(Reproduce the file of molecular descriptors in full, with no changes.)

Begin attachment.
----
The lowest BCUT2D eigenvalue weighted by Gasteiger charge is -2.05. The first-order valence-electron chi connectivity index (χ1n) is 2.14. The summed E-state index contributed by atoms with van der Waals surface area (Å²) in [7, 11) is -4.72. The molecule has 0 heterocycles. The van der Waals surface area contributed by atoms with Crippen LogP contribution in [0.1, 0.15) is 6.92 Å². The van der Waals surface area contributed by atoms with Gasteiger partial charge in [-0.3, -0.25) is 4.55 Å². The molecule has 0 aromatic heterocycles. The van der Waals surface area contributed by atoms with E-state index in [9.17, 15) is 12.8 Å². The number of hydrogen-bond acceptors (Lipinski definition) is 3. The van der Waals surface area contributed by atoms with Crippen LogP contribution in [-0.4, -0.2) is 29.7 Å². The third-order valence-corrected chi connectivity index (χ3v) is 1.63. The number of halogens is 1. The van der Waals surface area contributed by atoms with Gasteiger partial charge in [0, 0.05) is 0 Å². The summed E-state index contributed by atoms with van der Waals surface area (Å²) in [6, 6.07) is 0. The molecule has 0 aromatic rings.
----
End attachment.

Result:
The lowest BCUT2D eigenvalue weighted by Gasteiger charge is -2.05. The first-order valence-electron chi connectivity index (χ1n) is 2.14. The summed E-state index contributed by atoms with van der Waals surface area (Å²) in [7, 11) is -4.72. The molecule has 0 heterocycles. The van der Waals surface area contributed by atoms with Crippen LogP contribution in [0.1, 0.15) is 6.92 Å². The van der Waals surface area contributed by atoms with Gasteiger partial charge in [-0.3, -0.25) is 4.55 Å². The molecule has 0 aromatic heterocycles. The van der Waals surface area contributed by atoms with E-state index in [9.17, 15) is 12.8 Å². The number of hydrogen-bond acceptors (Lipinski definition) is 3. The van der Waals surface area contributed by atoms with Crippen LogP contribution in [-0.4, -0.2) is 29.7 Å². The third-order valence-corrected chi connectivity index (χ3v) is 1.63. The number of halogens is 1. The van der Waals surface area contributed by atoms with Gasteiger partial charge in [0, 0.05) is 0 Å². The summed E-state index contributed by atoms with van der Waals surface area (Å²) in [6, 6.07) is 0. The molecule has 0 aromatic rings.